CARDINGTON — Pirates head coach Jamie Edwards knew what wasn’t working.
“We didn’t look good in our 1-3-1 zone. Some days it’s not the thing to do,” he said after Cardington’s 55-37 win over Johnstown-Monroe Tuesday night in a Division III district semi-final.
“As soon as we went 1-3-1, the freshman (Abigail Adkins) hit two and (Brooke Barb) got one in the corner,” Edwards said.
“They shot better than we expected. We knew they were gonna shoot a lot.”
Adkins led the Johnnies (9-12) with 14 points.
“We held her to 14 points, just below her average. That was our goal coming in.”
She was the lone player in double figures for Johnstown, with junior Liliana Townsend adding 9 points and Barb 8.
Dana Bertke scored 16 and Beth Hardwick added 15 for Cardington. Karsyn Edwards netted 8 and Mikayla Linkous 7.
No. 2 seed Cardington struggled with turnovers, but managed a 9-5 lead after one quarter and only led 23-18 at halftime.
“We would pass the ball and go screen it. We never screen the ball,” Edwards said. “So we went in (at halftime) and talked about, and I said I don’t want to see any more ball screens unless we’re calling sets for a ball screen.”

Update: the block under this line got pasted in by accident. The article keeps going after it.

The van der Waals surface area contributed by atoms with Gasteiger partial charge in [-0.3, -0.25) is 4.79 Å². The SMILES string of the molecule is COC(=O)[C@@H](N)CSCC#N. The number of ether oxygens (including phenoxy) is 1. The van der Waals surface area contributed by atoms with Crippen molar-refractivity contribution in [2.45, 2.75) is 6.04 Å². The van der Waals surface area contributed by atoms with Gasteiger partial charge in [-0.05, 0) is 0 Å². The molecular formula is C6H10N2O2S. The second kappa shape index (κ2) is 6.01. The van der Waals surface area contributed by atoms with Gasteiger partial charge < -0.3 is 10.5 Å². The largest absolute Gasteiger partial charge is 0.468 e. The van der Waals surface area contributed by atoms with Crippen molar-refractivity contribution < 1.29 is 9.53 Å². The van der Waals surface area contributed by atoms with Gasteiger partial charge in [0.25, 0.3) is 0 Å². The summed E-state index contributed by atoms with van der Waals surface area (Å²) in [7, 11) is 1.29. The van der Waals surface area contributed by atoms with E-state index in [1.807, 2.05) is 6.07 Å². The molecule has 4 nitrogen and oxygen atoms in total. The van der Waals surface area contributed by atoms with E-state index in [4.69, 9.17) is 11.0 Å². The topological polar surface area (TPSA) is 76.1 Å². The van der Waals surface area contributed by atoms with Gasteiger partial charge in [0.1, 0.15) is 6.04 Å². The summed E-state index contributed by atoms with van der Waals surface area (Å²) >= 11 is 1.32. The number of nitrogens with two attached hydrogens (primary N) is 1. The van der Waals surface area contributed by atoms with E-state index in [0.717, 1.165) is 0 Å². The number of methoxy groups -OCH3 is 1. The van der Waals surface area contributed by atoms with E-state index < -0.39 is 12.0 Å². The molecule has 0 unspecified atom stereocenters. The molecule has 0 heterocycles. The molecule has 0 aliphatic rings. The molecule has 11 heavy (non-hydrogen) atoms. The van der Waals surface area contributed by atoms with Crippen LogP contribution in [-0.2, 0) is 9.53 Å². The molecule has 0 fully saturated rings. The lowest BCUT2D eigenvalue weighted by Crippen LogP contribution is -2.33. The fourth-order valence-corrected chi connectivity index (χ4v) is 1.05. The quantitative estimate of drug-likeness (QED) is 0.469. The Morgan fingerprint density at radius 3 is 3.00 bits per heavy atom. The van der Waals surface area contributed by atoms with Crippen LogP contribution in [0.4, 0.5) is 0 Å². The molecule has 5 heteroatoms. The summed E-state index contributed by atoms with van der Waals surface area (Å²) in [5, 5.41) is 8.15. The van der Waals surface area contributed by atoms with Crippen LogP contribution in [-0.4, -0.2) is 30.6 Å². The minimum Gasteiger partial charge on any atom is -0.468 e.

The Pirates (22-0) simplified things in the second half, using the pick-and-roll effectively.
“Then we went stall and we’ve got good ball handlers. We’re not big. They killed us on offensive rebounds and that’s what kept them in the game,” Edwards said.
Bertke and Hardwick scored baskets inside to open the second half and the hosts built a 35-23 lead.
“I liked the way we played man-to-man. We probably should have never gone away from it. We tried to double No. 12 (Adkins).”
The Pirates host Africentric at 7 p.m. Friday. The Nubians won 63-28 over Harvest Prep in the other semi-final tilt.
“We’ve played them twice now in the district finals. The first year we lost by 38 and the second time we had a lead going into the fourth quarter and they beat us by 12,” Edwards recalled.
He expects Africentric to press with their athleticism.
“We took them out of the press a couple of years ago. We’ve not had a lot of teams press us because of our ball-handling ability; but I know they’re going to. Ball handling and teamwork are our strengths,” he said.
This marks the fifth district championship game under Edwards.
“I don’t think a lot of people expected us to be this good this year,” he said of a team that starts five juniors.
“They thought they’ll go .500, they’re all this tall. But they don’t realize the work these guys put in. They’re just basketball players and have a high basketball IQ.”